Solute Transfer from the Soil Surface to Overland Flow: A Review
- Xiaonan Shia,
- Laosheng Wu *bc,
- Weiping Chencd and
- Quanjiu Wange
- a Key Lab. of Tibetan Environment Changes and Land Surface Processes, Institute of Tibetan Plateau Research Chinese Academy of Sciences Beijing, China 100085
b College of Environment and Resource Sciences Zhejiang Univ. Hangzhou, China 310058
c Dep. of Environmental Science Univ. of California Riverside, CA 92521
d State Key Lab. of Urban and Regional Ecology Research Center for Eco-Environmental Sciences Chinese Academy of Sciences Beijing, China 100085
e State Key Lab. of Soil Erosion and Dryland Farming on Loess Plateau Institute of Soil and Water Conservation Chinese Academy of Sciences Yangling, China 712100
Transfer of agrochemicals from the soil surface to overland flow is a key process governing pollutant transport from soil to surface waters. Simulation models are effective tools for predicting pollutant loads from overland flow to surface water. In this study, we reviewed and summarized experimental observations to assess the factors that affect this transfer process, including: rainfall, topography, soil hydraulic properties, initial water and solute conditions, and management practices. Theoretical frameworks and models for describing the transfer process were also reviewed. The existing models were classified into four categories based on their principles: mixing-layer models, interfacial diffusion-controlled models, interfacial-diffusion and rainfall-dispersion models, and empirical models. The assumptions, parameters, applications, limitations or potential issues, and further improvements for each category of the models were discussed. It is recommended that new experimental methods be developed and current theoretical frameworks be further refined by considering the effects of other environmental factors and transport mechanisms on solute transfer from the soil surface to overland flow so that the models can be applied to a wider range of practical field conditions.Please view the pdf by using the Full Text (PDF) link under 'View' to the left.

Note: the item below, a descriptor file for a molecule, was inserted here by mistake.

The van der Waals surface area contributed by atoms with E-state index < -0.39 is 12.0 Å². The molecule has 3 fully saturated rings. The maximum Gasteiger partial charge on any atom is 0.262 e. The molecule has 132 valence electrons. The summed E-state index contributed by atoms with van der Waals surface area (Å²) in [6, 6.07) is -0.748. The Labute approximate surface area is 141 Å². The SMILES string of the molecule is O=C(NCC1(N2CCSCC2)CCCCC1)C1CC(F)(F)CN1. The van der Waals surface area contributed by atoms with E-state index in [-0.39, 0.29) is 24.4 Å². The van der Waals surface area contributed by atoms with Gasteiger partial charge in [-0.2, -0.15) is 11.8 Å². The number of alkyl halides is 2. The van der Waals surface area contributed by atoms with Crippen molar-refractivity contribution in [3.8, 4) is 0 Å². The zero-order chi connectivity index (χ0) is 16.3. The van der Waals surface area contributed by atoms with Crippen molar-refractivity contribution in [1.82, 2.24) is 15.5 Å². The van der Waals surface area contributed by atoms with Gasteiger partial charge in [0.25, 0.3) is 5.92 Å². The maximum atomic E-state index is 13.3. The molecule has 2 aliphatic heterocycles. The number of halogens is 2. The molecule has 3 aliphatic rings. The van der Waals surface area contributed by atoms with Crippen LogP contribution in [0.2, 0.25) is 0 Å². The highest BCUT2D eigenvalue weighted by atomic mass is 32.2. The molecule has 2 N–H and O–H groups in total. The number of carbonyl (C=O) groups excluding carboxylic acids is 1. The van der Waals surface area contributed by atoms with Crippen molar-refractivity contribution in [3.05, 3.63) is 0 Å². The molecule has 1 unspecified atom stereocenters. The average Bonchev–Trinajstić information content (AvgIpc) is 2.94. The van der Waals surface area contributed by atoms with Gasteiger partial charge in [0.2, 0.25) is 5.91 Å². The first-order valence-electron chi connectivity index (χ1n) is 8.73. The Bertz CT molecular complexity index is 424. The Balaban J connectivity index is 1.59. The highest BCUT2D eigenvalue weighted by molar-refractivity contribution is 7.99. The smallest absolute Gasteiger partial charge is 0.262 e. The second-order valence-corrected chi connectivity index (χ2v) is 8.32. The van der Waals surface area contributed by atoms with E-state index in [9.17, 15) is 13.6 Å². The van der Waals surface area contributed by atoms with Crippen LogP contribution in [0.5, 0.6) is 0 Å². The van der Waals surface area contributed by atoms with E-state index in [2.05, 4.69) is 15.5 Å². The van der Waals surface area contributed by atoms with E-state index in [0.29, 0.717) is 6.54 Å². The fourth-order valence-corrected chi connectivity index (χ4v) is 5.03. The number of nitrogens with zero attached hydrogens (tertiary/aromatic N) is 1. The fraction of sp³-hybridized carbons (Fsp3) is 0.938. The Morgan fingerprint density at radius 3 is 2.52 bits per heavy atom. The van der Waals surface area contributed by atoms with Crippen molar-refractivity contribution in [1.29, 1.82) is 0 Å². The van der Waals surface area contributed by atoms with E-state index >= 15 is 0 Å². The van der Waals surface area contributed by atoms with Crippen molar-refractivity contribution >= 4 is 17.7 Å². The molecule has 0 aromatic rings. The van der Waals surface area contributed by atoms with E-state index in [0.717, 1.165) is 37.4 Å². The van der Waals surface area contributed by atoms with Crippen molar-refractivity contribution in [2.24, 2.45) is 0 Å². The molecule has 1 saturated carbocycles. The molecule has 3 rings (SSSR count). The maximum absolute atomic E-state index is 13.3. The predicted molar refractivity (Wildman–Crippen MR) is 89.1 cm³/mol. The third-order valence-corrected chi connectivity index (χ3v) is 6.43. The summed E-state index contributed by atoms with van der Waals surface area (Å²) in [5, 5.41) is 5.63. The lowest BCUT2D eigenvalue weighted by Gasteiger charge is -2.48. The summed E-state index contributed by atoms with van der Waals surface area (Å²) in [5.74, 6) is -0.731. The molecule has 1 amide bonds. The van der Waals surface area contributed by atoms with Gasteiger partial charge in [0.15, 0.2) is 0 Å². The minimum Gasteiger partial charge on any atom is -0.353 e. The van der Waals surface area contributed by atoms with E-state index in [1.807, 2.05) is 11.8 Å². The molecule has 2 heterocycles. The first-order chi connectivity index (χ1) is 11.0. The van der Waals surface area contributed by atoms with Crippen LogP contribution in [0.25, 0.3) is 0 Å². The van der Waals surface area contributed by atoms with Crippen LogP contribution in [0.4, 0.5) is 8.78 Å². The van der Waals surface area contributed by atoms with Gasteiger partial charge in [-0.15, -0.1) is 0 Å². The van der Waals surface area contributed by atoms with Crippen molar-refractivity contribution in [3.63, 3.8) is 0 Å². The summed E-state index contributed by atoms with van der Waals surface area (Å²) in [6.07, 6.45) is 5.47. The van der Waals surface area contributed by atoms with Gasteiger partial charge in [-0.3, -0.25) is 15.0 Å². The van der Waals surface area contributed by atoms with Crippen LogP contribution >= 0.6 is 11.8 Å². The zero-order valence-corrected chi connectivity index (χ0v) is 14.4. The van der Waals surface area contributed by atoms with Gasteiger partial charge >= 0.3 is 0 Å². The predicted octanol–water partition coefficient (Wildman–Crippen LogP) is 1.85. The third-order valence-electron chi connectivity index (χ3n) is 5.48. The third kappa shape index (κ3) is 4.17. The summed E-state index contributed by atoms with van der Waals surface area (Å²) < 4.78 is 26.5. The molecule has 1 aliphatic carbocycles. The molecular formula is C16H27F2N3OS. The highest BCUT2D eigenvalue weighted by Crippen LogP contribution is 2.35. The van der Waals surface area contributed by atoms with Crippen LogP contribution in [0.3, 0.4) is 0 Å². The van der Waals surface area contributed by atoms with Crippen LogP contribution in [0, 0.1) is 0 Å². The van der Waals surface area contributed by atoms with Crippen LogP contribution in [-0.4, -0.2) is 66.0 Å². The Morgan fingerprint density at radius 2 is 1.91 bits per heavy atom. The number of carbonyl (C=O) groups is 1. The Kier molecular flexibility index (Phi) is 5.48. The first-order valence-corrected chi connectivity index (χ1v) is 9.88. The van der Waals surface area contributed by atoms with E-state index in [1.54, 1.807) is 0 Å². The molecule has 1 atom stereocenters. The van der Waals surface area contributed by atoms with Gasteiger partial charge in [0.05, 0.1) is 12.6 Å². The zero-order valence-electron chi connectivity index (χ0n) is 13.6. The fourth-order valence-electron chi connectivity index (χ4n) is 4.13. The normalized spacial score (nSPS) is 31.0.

Copyright © 2011. . Copyright © by the Soil Science Society of America, Inc.